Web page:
attributeFilter: ['class'],

// Add your links to the observer
const links = document.querySelectorAll('nav .item');
links.forEach((link) => {
  observer.observe(link, config);

With this MutationObserver we can know which item in the nav bar has changed class and do the subsequent functions; we can see its documentation for more information.


Now that we know what we need to do with the nav item, the next function is to determine if the active nav item is fully displayed in the browser's visible area. In the past, we could use the box model of getBoundingClientRect() to make this determination. as follows:

const isElementFullyVisible = (element) => {
  const rect = element.getBoundingClientRect();
  return (
    rect.left >= 0 &&
    rect.right <= (window.innerWidth || document.documentElement.clientWidth)

This method still works, but it runs in the main process, which can cause performance issues when triggered and called frequently while the user is scrolling through the page.

When we utilize Intersection Observer, we can register observers for each element like this:

// Target elements we want to observe
const navItems = document.querySelectorAll('nav .item');

navItems.forEach((navItem) => {
  const observer = new IntersectionObserver(callback, options);

The constructor of the Intersection Observer also takes a callback and optional options as arguments:

// Create an Intersection Observer
const observer = new IntersectionObserver((entries) => {
  entries.forEach((entry) => {
    if (entry.intersectionRatio < 1) {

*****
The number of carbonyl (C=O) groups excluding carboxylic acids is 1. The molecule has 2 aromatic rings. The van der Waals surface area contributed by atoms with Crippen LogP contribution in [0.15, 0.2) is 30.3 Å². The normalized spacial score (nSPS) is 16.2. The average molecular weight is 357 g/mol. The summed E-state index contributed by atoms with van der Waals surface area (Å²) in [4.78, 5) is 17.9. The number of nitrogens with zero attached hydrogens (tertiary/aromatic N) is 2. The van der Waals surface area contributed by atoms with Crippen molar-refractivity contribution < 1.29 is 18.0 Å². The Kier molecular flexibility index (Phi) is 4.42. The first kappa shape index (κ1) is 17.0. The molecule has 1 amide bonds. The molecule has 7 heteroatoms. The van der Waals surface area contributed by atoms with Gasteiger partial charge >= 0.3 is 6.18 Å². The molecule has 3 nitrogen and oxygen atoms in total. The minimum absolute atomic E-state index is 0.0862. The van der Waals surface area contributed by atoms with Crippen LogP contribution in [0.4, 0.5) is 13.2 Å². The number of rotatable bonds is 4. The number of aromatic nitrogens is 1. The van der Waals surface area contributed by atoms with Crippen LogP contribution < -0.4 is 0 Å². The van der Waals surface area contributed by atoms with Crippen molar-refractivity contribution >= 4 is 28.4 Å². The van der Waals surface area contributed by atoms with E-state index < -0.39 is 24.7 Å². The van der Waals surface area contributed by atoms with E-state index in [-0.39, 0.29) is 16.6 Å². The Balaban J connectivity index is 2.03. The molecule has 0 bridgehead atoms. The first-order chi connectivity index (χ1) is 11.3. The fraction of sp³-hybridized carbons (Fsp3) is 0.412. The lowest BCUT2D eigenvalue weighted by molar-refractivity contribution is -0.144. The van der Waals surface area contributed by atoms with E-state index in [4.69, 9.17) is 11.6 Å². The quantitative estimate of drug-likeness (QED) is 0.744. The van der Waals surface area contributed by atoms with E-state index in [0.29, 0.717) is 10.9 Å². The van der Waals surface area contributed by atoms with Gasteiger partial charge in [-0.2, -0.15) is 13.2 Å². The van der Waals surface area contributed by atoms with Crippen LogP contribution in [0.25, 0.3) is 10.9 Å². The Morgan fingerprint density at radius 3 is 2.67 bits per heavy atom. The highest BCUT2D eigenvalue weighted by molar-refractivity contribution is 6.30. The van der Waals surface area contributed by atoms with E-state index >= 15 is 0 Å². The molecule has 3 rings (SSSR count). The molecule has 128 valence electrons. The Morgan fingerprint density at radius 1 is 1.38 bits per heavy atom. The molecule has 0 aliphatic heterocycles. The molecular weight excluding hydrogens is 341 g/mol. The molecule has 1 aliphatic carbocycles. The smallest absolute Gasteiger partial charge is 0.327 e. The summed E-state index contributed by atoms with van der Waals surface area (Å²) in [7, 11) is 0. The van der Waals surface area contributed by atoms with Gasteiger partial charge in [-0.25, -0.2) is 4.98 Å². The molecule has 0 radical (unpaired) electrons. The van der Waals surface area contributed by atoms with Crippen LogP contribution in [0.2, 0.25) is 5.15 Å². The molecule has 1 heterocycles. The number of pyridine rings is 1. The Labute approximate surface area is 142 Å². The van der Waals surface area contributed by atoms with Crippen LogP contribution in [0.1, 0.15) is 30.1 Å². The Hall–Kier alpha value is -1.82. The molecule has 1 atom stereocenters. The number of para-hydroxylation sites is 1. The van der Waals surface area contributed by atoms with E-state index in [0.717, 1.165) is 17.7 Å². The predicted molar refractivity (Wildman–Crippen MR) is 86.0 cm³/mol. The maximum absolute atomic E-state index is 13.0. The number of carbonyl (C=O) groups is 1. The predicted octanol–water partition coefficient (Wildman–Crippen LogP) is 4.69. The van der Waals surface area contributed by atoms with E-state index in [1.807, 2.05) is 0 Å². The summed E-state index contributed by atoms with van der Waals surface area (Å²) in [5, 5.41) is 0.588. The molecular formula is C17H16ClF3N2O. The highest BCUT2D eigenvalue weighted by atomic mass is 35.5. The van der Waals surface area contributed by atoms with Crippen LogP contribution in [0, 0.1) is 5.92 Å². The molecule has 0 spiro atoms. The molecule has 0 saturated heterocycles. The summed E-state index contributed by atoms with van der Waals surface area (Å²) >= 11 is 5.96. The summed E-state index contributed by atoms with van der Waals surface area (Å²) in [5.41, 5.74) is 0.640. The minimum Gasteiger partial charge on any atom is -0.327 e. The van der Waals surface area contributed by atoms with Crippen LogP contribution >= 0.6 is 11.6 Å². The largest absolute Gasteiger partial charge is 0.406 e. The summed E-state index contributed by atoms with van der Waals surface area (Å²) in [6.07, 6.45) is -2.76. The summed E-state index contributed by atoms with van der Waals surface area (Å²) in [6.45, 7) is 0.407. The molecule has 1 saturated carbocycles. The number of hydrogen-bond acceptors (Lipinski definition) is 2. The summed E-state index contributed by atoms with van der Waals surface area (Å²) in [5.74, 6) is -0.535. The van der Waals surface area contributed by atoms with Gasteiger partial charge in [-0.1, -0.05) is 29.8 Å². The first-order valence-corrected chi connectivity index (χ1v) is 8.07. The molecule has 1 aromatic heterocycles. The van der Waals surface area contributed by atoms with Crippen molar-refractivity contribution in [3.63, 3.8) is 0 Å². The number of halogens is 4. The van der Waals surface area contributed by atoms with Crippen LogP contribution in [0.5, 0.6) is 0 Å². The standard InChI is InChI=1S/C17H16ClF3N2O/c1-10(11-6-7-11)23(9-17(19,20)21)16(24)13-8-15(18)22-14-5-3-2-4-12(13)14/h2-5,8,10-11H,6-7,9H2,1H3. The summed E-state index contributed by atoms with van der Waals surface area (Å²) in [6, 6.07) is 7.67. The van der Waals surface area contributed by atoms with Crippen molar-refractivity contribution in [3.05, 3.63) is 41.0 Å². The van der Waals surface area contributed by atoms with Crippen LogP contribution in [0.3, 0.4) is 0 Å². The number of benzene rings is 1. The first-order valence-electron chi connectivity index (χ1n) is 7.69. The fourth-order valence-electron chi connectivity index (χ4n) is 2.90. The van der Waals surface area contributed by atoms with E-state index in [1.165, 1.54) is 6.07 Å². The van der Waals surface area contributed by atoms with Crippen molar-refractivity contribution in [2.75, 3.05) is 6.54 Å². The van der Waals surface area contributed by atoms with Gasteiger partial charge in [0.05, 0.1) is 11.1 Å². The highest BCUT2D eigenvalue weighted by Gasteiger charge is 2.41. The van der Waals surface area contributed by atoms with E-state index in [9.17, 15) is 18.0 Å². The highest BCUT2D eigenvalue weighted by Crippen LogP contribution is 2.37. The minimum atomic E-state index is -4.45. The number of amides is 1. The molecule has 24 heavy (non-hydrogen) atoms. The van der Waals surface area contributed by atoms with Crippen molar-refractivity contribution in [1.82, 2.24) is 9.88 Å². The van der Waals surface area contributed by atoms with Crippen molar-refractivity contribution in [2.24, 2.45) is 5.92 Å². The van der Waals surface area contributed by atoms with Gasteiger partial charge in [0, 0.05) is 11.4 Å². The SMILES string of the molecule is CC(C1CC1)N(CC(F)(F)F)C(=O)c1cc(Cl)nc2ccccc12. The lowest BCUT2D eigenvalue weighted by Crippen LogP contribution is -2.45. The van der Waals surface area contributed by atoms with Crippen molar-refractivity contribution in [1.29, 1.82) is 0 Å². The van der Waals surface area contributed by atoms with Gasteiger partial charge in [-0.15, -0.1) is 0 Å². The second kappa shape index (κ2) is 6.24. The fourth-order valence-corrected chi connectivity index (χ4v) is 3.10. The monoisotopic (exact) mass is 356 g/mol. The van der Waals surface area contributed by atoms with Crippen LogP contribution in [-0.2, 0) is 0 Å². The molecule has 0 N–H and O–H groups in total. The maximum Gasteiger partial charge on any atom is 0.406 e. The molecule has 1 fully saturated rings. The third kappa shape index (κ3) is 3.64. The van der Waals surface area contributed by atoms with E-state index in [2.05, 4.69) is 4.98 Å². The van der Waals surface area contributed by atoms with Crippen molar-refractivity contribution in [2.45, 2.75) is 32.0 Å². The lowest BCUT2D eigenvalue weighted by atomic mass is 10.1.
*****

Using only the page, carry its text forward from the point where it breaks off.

// Element is not fully visible
      // Perform scrollToCenter here
      console.log('Element is not fully visible');
}, {
  // Set the threshold to detect when the element is not fully visible
  threshold: 1,

Detecting whether an element is fully visible or not is not the main design intent of Intersection Observer - my function is not a good example of what it can do - it's what it can do, but not all of it. The Intersection Observer's main function is to listen and perform methods when an element's visible position changes, such as sliding into or out of the visible area. Therefore, it can fulfill these functions:

  1. Infinite scrolling: when the page scrolls to the bottom, we go through ajax to request the elements of the next page, avoiding the page flip and realizing infinite loading.

  2. Image lazy loading: when the page scrolls to the picture to the visible area, we only go to load the picture

For more specific features and usage, you can refer to its documentation.


The above is my exploration of the Observer APIs for implementing complex functionality involving monitoring and responding to DOM changes.MutationObserver has been instrumental in detecting class changes and responding dynamically when an item in the navigation bar acquires the class "active". This functionality is further extended using the IntersectionObserver to ensure that active navigation elements are fully visible in the browser.

Learning about the Observer APIs can enrich our toolbox for creating efficient web apps.